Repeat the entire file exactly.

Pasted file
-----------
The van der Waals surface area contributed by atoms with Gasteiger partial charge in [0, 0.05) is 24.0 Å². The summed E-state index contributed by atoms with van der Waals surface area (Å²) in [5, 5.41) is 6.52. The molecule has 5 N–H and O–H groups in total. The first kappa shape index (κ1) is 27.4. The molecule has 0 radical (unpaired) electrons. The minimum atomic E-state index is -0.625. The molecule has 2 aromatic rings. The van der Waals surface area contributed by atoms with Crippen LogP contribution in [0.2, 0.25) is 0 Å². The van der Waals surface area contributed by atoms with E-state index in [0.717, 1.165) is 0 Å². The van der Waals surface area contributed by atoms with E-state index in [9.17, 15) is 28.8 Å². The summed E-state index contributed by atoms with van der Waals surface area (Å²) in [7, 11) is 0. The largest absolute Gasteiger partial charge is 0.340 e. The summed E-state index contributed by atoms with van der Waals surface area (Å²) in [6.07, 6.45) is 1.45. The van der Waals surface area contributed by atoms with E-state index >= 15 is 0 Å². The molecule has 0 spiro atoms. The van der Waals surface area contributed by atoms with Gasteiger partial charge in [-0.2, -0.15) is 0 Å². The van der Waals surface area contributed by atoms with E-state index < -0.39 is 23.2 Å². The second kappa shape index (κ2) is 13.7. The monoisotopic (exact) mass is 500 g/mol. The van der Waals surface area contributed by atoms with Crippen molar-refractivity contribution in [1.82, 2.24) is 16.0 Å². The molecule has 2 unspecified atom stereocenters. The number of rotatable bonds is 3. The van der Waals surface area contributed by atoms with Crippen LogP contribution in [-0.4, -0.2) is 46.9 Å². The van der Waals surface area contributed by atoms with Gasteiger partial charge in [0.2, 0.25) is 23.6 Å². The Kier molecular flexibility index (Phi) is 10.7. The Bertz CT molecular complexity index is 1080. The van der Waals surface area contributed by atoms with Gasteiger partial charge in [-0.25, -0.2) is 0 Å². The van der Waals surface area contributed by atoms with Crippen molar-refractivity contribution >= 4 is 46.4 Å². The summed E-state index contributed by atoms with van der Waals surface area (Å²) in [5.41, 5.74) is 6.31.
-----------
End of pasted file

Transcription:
The van der Waals surface area contributed by atoms with Gasteiger partial charge in [0, 0.05) is 24.0 Å². The summed E-state index contributed by atoms with van der Waals surface area (Å²) in [5, 5.41) is 6.52. The molecule has 5 N–H and O–H groups in total. The first kappa shape index (κ1) is 27.4. The molecule has 0 radical (unpaired) electrons. The minimum atomic E-state index is -0.625. The molecule has 2 aromatic rings. The van der Waals surface area contributed by atoms with Crippen LogP contribution in [0.2, 0.25) is 0 Å². The van der Waals surface area contributed by atoms with E-state index in [0.717, 1.165) is 0 Å². The van der Waals surface area contributed by atoms with E-state index in [9.17, 15) is 28.8 Å². The summed E-state index contributed by atoms with van der Waals surface area (Å²) in [7, 11) is 0. The largest absolute Gasteiger partial charge is 0.340 e. The summed E-state index contributed by atoms with van der Waals surface area (Å²) in [6.07, 6.45) is 1.45. The van der Waals surface area contributed by atoms with E-state index >= 15 is 0 Å². The molecule has 0 spiro atoms. The van der Waals surface area contributed by atoms with Gasteiger partial charge in [-0.2, -0.15) is 0 Å². The van der Waals surface area contributed by atoms with E-state index < -0.39 is 23.2 Å². The second kappa shape index (κ2) is 13.7. The monoisotopic (exact) mass is 500 g/mol. The van der Waals surface area contributed by atoms with Crippen molar-refractivity contribution in [1.82, 2.24) is 16.0 Å². The molecule has 2 unspecified atom stereocenters. The number of rotatable bonds is 3. The van der Waals surface area contributed by atoms with Crippen LogP contribution in [-0.4, -0.2) is 46.9 Å². The van der Waals surface area contributed by atoms with Gasteiger partial charge in [0.2, 0.25) is 23.6 Å². The Kier molecular flexibility index (Phi) is 10.7. The Bertz CT molecular complexity index is 1080. The van der Waals surface area contributed by atoms with Gasteiger partial charge in [-0.25, -0.2) is 0 Å². The van der Waals surface area contributed by atoms with Crippen molar-refractivity contribution >= 4 is 46.4 Å². The summed E-state index contributed by atoms with van der Waals surface area (Å²) in [5.41, 5.74) is 6.31.